The ceremony, which was broadcast on an internal TV network to U.S. military bases around the world, contained pre-taped videos from President Obama and Defense Secretary Leon E. Panetta and had a panel discussion on "The Value of Open Service and Diversity."
Army Lt. Col. Todd Breasseale, a veteran of combat in Iraq and Afghanistan, attended the ceremony with his partner and called the event "the right kind of step forward. It's measured. It's done appropriately. It's consistent with the way the military does things," reported the Los Angeles Times.
However, some in the crowd of more than 400 attendees expressed concern at the lack of attendance by senior leaders from the different military services, reported Reuters.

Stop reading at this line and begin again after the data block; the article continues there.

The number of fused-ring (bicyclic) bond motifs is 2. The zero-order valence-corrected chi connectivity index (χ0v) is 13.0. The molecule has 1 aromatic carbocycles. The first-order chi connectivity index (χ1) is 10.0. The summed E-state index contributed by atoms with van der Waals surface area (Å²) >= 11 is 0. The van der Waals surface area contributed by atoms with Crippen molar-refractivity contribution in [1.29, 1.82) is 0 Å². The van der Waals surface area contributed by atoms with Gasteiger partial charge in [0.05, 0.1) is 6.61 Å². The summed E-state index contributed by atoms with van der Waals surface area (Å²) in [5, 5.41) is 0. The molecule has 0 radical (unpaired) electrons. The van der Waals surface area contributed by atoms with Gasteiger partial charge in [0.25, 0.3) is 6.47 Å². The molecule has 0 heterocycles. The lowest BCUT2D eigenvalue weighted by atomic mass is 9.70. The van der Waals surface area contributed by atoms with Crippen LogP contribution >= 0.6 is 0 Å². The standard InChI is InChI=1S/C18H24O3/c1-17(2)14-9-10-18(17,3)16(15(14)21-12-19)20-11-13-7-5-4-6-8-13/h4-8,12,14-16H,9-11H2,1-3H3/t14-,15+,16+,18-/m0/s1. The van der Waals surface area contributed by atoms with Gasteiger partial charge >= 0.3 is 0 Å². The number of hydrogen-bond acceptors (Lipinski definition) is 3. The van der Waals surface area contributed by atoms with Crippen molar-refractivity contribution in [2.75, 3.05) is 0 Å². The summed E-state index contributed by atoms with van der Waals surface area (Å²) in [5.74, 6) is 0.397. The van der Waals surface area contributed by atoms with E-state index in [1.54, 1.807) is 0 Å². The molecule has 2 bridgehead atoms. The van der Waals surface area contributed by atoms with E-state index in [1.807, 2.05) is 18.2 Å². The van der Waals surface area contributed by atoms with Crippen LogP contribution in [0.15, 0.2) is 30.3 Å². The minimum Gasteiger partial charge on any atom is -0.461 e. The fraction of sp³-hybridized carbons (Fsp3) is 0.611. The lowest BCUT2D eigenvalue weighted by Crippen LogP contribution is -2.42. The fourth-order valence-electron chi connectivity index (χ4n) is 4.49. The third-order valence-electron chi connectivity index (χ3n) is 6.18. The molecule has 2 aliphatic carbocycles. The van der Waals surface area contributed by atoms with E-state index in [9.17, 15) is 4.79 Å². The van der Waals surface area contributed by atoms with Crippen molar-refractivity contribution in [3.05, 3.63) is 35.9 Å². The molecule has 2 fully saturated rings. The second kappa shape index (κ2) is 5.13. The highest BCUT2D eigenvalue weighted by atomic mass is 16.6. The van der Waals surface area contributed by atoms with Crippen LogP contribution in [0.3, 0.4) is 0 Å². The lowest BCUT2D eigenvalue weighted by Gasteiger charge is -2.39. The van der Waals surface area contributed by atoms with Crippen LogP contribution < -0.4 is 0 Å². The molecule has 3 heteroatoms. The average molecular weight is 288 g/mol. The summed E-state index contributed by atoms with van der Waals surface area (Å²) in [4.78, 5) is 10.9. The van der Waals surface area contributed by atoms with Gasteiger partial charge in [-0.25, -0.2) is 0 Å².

The ceremony at the Pentagon comes only nine months after the formal end of "don't ask, don't tell," a 17-year-old law that barred gays and lesbians from serving openly in the military, and a month after President Obama became the first President in history to support gay marriage.
Under pressure from gay rights groups, the Pentagon is looking at broadening benefits for same-sex couples. For now, they lack equal access to military housing, medical care and other benefits available to heterosexual couples.